New policy in UK denies nonurgent surgery to overweight patients, smokers

A controversial new policy introduced in the U.K. prohibits patients from undergoing nonurgent surgery if they are obese or have smoked in the last eight weeks, according to a report from The Telegraph.

Smokers and obese patients will be denied operations until they are able to lose weight or stop smoking, according to the policy crafted by clinical commissioning groups under the National Health Service, the U.K.'s public health system. Patients who are smokers will be breathalyzed before they can get a referral, and patients with Body Mass Index of 30 or more will be required to lose 10 percent of their weight in nine months. Patients who are more obese, with BMI over 40, will be required to lose 15 percent of their weight before surgery, according to the report.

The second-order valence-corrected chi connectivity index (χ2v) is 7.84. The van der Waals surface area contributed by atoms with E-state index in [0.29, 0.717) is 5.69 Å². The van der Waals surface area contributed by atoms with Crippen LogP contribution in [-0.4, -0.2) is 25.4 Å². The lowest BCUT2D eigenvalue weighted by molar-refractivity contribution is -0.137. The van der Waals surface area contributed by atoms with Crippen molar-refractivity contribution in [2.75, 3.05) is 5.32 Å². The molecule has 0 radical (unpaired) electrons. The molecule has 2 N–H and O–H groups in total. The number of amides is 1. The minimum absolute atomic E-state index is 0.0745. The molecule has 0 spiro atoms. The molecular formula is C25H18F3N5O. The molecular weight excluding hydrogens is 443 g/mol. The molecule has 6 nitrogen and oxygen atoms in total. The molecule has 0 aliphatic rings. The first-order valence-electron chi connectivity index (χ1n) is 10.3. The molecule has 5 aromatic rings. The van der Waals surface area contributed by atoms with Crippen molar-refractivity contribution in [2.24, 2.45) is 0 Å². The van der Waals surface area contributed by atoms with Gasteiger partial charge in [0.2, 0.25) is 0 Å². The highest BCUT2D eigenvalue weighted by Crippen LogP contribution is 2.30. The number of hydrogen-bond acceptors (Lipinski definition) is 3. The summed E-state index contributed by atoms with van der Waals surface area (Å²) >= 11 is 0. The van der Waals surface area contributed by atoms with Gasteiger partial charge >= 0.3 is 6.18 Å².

The goal of the policy is to hold patients responsible for their own health, free up limited healthcare resources, and improve patient safety and outcomes, according to the report.

The policy has already drawn criticism, particularly from the Royal College of Surgeons. The surgical association called the policy discriminatory and called for NHS to revisit the decision.

Read the full story here.  


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